A couple were somewhat predictable, although whether this is because of the fact that they were obvious in their day or that the genre later imitated them to death, I can’t really say, but the rest were more readable than what I expected from SF from the sixties, although the Tenn, “Eastward Ho!”, probably interesting and groundbreaking in its day, has the unfortunate distinction of foreshadowing today’s identity-politics-driven SF.

On the other hand, Kornbluth’s “MS Found in a Chinese Fortune Cookie” is both experimental and interesting.  “The Rescuer” (Porges) was one of the predictable ones, but likely groundbreaking in its own time.

Interestingly, the best story in the book was by a lesser-known writer called Theodore Cogswell, whose “The Wall Around the World” definitely deserved its lead spot in the antho.

If you only have money for one antho from a fifty-odd years ago, buy 17 x Infinity.  But if you happen to run across this one, it’s an interesting snapshot of a time of transition which also holds some fun stories.

 

Gustavo Bondoni is an Argentine Novelist and short story writer whose latest Science Fiction novel is Outside.  Check it out here!

Of Fun in Your Fiction

Revelation Space Alastair Reynolds

Tuesday’s post got me thinking about the kind of stuff I most enjoy reading.  A correct answer to the question “what is your favorite kind of book?” is a complex beast and probably depends on a myriad of factors – everything from my mood to the kind of novel I’m working at at the moment of answering the question.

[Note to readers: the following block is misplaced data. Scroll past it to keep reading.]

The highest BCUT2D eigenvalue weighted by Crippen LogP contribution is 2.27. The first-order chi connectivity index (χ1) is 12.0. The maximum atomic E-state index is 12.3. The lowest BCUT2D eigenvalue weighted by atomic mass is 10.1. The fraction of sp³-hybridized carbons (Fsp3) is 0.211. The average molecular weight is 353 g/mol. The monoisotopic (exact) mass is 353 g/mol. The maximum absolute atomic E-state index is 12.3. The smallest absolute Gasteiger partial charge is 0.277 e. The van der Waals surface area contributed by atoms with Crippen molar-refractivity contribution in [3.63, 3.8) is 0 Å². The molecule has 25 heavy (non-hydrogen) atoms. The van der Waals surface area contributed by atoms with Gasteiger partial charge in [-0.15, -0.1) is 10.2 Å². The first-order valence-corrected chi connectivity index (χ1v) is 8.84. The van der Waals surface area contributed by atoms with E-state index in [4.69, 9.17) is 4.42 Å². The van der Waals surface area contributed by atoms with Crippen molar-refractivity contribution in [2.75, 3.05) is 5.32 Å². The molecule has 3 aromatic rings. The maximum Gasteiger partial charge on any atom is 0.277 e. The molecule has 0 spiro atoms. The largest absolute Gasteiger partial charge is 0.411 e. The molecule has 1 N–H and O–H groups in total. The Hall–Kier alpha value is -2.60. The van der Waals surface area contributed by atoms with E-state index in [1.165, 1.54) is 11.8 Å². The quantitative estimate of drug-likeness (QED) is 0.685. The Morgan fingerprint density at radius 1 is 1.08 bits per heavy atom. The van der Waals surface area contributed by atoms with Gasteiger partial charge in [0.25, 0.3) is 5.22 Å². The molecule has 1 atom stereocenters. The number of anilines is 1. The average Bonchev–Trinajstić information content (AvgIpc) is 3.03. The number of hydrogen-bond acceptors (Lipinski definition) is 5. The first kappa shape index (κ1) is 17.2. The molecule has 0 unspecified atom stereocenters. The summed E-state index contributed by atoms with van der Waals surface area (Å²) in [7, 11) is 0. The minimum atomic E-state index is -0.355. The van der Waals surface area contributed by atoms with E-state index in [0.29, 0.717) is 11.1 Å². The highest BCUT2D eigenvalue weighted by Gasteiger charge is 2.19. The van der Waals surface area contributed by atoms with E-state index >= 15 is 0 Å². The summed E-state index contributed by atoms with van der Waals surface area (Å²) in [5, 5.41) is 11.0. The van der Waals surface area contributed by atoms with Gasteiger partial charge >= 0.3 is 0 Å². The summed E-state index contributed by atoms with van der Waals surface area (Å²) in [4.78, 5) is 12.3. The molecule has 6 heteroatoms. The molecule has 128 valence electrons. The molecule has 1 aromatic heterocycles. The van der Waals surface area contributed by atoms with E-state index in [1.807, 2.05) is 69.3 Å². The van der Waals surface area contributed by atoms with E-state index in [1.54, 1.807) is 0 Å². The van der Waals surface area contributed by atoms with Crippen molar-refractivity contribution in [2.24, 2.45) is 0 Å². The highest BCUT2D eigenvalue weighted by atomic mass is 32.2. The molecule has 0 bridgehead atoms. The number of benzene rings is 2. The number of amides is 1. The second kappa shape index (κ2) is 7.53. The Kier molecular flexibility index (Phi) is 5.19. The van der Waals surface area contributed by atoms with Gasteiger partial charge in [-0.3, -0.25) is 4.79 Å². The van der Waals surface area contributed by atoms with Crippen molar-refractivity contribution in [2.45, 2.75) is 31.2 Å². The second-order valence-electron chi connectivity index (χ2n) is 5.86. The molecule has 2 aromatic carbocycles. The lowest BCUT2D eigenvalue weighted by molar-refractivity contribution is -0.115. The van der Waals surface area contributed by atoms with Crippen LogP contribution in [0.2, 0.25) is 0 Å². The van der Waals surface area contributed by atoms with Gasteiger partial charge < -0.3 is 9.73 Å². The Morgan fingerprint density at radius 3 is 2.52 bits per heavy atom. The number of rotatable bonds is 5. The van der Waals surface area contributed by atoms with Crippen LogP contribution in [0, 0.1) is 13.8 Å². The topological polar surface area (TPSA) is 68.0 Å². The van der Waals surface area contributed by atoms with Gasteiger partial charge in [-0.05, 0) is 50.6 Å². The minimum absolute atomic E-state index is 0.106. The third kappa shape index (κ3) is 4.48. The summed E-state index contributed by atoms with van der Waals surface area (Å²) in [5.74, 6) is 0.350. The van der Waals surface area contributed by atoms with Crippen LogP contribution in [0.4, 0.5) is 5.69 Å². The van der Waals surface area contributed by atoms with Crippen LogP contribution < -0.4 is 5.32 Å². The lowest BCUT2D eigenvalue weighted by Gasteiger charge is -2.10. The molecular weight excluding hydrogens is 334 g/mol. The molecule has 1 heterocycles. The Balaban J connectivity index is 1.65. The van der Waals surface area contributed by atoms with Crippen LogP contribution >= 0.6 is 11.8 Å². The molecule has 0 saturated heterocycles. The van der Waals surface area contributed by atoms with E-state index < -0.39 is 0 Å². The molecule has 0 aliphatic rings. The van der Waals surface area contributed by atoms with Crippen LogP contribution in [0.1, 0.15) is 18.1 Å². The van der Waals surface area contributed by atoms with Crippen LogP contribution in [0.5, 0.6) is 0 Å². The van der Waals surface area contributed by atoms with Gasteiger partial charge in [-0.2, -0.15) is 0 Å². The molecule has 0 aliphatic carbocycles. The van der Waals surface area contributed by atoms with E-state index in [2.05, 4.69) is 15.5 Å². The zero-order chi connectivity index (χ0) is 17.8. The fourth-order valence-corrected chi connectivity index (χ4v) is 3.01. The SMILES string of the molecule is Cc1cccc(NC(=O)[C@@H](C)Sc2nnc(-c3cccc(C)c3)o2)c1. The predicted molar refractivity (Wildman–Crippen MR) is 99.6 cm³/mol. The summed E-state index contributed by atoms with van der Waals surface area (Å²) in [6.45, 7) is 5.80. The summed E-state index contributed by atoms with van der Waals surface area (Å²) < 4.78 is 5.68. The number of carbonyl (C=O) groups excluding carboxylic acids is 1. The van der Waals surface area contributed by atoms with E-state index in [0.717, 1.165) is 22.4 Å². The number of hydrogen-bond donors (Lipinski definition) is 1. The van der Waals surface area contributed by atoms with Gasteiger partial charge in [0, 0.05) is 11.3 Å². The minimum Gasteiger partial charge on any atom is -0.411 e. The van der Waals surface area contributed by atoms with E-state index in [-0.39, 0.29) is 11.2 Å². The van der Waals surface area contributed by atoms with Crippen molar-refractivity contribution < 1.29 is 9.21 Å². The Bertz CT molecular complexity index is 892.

Probably the kind of writing I enjoy most is the quintessentially British humor of authors like Wodehouse, Pratchett or Douglas Adams.  But I’ve read almost everything they’ve written, so that initial flash of wonder at their brilliance is no longer available.

On the other hand, I often enjoy a good dose of the classics, especially some of the 20th century greats (I especially recommend The Great Gatsby and The Remains of the Day).

Other days, I love nonfiction in various forms.

But if I had to be specific about one particular type of genre, I’d say I enjoy space opera and medieval-style fantasy.

Sword of Shannara by Terry Brooks

The fantasy is easy to explain.  Lord of the Rings is the benchmark there, and many of the doorstop series that began in the 1970s through 1990s followed the template.  They eschewed social questions to focus on the eternal battle between good and evil… and are all the better for it (Terry Brooks is probably the prototypical exponent of this, but Feist, Jordan and Eddings–before he became impossibly annoying–were good, too).  Escapist stuff, with little in the way of moral grey areas and absolutely no message fiction.  It’s lovely to read stuff in which politics are absent–I can always look at my Facebook feed if I happen to miss that (hint: not likely!).

Dune-Frank Herbert (1965) First_edition

Space Opera falls into a similar space, at least at novel and series length.  By its very nature, the subgenre deals with worlds so transformed by technology that current modes of thought and moral discussions are irrelevant.  This has the effect of making even the political considerations–and, as seen in the Dune series, politics can be used effectively–interesting, as opposed to yawn-inducing.